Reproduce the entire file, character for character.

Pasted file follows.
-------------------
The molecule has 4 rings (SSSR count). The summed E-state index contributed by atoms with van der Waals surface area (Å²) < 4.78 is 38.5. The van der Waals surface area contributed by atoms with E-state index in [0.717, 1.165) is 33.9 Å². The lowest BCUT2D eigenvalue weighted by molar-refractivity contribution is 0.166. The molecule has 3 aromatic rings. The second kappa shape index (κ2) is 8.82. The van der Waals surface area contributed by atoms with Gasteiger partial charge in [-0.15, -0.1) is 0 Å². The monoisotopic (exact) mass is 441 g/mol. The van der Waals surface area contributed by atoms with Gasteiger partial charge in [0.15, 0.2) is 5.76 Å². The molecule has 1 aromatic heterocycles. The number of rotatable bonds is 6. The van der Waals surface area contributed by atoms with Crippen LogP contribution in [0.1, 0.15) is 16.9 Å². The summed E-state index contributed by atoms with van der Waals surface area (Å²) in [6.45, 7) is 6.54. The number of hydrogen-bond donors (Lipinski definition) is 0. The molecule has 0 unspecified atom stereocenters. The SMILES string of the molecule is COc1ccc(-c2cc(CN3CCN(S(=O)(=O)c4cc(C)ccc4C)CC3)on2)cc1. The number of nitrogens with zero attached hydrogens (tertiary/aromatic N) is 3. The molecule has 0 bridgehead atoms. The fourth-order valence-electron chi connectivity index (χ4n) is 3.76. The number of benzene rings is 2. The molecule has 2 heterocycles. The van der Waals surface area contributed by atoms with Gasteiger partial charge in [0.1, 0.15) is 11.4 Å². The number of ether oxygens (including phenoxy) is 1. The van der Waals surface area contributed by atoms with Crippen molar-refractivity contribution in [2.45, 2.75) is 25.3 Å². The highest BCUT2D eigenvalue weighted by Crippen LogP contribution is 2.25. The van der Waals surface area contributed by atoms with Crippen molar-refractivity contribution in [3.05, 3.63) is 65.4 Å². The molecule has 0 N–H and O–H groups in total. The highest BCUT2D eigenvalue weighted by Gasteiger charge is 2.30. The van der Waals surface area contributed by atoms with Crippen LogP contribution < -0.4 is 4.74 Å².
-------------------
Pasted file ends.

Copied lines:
The molecule has 4 rings (SSSR count). The summed E-state index contributed by atoms with van der Waals surface area (Å²) < 4.78 is 38.5. The van der Waals surface area contributed by atoms with E-state index in [0.717, 1.165) is 33.9 Å². The lowest BCUT2D eigenvalue weighted by molar-refractivity contribution is 0.166. The molecule has 3 aromatic rings. The second kappa shape index (κ2) is 8.82. The van der Waals surface area contributed by atoms with Gasteiger partial charge in [-0.15, -0.1) is 0 Å². The monoisotopic (exact) mass is 441 g/mol. The van der Waals surface area contributed by atoms with Gasteiger partial charge in [0.15, 0.2) is 5.76 Å². The molecule has 1 aromatic heterocycles. The number of rotatable bonds is 6. The van der Waals surface area contributed by atoms with Crippen LogP contribution in [0.1, 0.15) is 16.9 Å². The summed E-state index contributed by atoms with van der Waals surface area (Å²) in [6.45, 7) is 6.54. The number of hydrogen-bond donors (Lipinski definition) is 0. The molecule has 0 unspecified atom stereocenters. The SMILES string of the molecule is COc1ccc(-c2cc(CN3CCN(S(=O)(=O)c4cc(C)ccc4C)CC3)on2)cc1. The number of nitrogens with zero attached hydrogens (tertiary/aromatic N) is 3. The molecule has 0 bridgehead atoms. The fourth-order valence-electron chi connectivity index (χ4n) is 3.76. The number of benzene rings is 2. The molecule has 2 heterocycles. The van der Waals surface area contributed by atoms with Gasteiger partial charge in [0.1, 0.15) is 11.4 Å². The number of ether oxygens (including phenoxy) is 1. The van der Waals surface area contributed by atoms with Crippen molar-refractivity contribution in [2.45, 2.75) is 25.3 Å². The highest BCUT2D eigenvalue weighted by Crippen LogP contribution is 2.25. The van der Waals surface area contributed by atoms with Crippen molar-refractivity contribution in [3.05, 3.63) is 65.4 Å². The molecule has 0 N–H and O–H groups in total. The highest BCUT2D eigenvalue weighted by Gasteiger charge is 2.30. The van der Waals surface area contributed by atoms with Crippen LogP contribution < -0.4 is 4.74 Å².